For several years, I’ve worked with dedicated groups, such as Down Home NC and the Health Advocacy Project, in pushing for Medicaid expansion.
One objection to Medicaid expansion from state legislators is that we don’t have enough health care staff to care for more insured citizens. Recently, a Republican senator we visited questioned, “What will we do when we have more insured patients since emergency rooms are full already?”
This is shortsighted and unfounded. We are already treating uninsured North Carolinians regularly in emergency rooms (ERs) since ERs cannot turn patients away. Emergent medical issues are often chronic conditions that could be managed effectively if treated earlier. This would save money by keeping people out of the ER, which is the most expensive form of health care. We are already using health care dollars to care for uninsured patients and these funds just need efficient redistribution to manage newly insured patients.
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As a physician, I know that health care is slow to change. However, the pandemic showed that the system is capable of change in a timely fashion with enough pressure. It seems as if virtual visits were suddenly available at every medical office! We can change delivery models to manage patients under Medicaid expansion.
Anne Harden Tindall (column, “NC Supreme Court needs to walk back from the ledge and uphold Harper v. Hall,” column,” March 16) , or anyone else who professes to want voter, and election integrity, should be all in for strict voter ID. But they aren’t.
Complaining how districts are drawn is just a dog whistle and smokescreen. Making sure people are qualified to vote is not in the left’s interest. They just want favorable numbers, qualified or not.
That’s just hypocritical, and hypocrisy ain’t pretty.
We as Americans have become more dutiful in recognizing valuable services provided by public servants. Along with America’s Bravest and America’s Finest, we have the privilege March 18 to acknowledge the service of “America’s Safest.”
National Transit Driver Appreciation Day, or TDAD, was first established in Paris in 1662. The title “driver” has evolved to “operator,” reflecting the responsibilities far exceeding keeping a vehicle between the lines.
The modern bus operator assumes full responsibility for a 35-ton vehicle and the lives on board. Pre-trip inspections and ongoing awareness of his or her surroundings enhance the safety of all inside and outside of the vehicle … all while directing passengers to their destinations. There is physical support as well for persons with disabilities who need assistance with boarding, wheelchair securement and even escorts to their door.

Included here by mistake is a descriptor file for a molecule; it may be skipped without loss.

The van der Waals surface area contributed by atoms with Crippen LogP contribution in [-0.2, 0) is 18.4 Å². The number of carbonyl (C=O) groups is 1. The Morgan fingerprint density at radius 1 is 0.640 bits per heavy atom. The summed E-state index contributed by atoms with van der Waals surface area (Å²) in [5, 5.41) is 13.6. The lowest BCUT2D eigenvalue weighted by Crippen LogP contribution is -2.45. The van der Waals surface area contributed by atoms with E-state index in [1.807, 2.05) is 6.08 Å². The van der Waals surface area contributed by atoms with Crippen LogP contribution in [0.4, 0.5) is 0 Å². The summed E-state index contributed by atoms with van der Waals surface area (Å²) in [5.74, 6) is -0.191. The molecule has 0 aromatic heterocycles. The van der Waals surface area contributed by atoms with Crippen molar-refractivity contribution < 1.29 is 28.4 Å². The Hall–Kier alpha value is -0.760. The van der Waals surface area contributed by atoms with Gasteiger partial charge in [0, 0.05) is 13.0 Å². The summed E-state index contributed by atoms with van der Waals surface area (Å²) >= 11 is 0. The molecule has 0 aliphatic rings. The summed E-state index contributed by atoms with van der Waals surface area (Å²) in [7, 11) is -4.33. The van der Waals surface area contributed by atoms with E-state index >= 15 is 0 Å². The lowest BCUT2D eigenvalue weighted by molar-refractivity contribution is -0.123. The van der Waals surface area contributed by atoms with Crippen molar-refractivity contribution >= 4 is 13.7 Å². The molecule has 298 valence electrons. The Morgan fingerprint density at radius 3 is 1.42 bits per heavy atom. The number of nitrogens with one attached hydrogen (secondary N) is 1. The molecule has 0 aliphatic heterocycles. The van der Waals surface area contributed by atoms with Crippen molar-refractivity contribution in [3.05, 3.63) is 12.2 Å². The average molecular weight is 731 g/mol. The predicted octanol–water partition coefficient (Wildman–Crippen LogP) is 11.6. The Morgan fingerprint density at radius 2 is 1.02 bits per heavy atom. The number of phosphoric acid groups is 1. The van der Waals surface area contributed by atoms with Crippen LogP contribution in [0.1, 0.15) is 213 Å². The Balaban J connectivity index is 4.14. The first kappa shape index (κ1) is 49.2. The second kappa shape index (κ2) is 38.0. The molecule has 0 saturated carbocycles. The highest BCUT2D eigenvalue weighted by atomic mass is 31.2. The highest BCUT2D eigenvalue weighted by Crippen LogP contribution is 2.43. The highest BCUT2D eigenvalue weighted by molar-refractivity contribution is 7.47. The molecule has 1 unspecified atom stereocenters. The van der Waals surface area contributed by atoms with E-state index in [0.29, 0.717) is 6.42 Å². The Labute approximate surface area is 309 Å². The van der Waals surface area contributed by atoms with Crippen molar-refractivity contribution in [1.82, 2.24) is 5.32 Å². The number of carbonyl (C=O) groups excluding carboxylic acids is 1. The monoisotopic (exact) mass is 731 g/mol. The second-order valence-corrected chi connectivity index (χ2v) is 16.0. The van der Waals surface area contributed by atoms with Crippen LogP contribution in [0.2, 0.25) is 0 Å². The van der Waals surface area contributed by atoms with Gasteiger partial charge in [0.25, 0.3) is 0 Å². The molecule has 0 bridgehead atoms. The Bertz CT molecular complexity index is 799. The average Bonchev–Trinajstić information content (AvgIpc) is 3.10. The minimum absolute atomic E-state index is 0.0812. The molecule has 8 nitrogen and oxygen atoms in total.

Recently, TDAD recognition has been shared with another unsung group: transit maintenance and service workers. While operators are the daily faces of the transit system, their service would not exist without the behind-the-scenes workers conducting maintenance, damage repair, cleaning and more. Hand in hand, our maintenance and operators offer the best to our city.
GTA is recognizing our transit “superheroes” on Friday, March 17, with food, gifts and more. You can participate by submitting a message of gratitude at ridegta.com, where it will be shared with them and on our Youtube site @gtaheat. In short, it’s a wheely good time to recognize Greensboro’s Safest.
The writer is chair of the Greensboro Transportation Advisory Commission.
Abortion is health care
As the North Carolina legislature begins its session, instead of increasing abortion restrictions it should be focused on making abortion more accessible in this state.
Abortion has been widely studied and shown to be eminently safe. But adding an arbitrary ban after a certain gestational age, as well as putting impediments in the path to obtaining a procedure, not only is economically harmful to women but also increases the risks of problems. The mandatory 72-hour waiting period in North Carolina presumes that, with the “correct” information, a woman will change her mind and choose to continue the pregnancy. Sixty percent of women seeking an abortion are already mothers, so they well know their options — and only they know their life circumstances.
As a former abortion and family planning provider, I can attest to the fact that most women know right away what they want to do. Sometimes these decisions are easy; sometimes they are more difficult — but, bottom line, they should be made solely by the woman and her health care provider, not politicians.
Abortion is health care; bans and restrictions are unwarranted, unjust and downright harmful.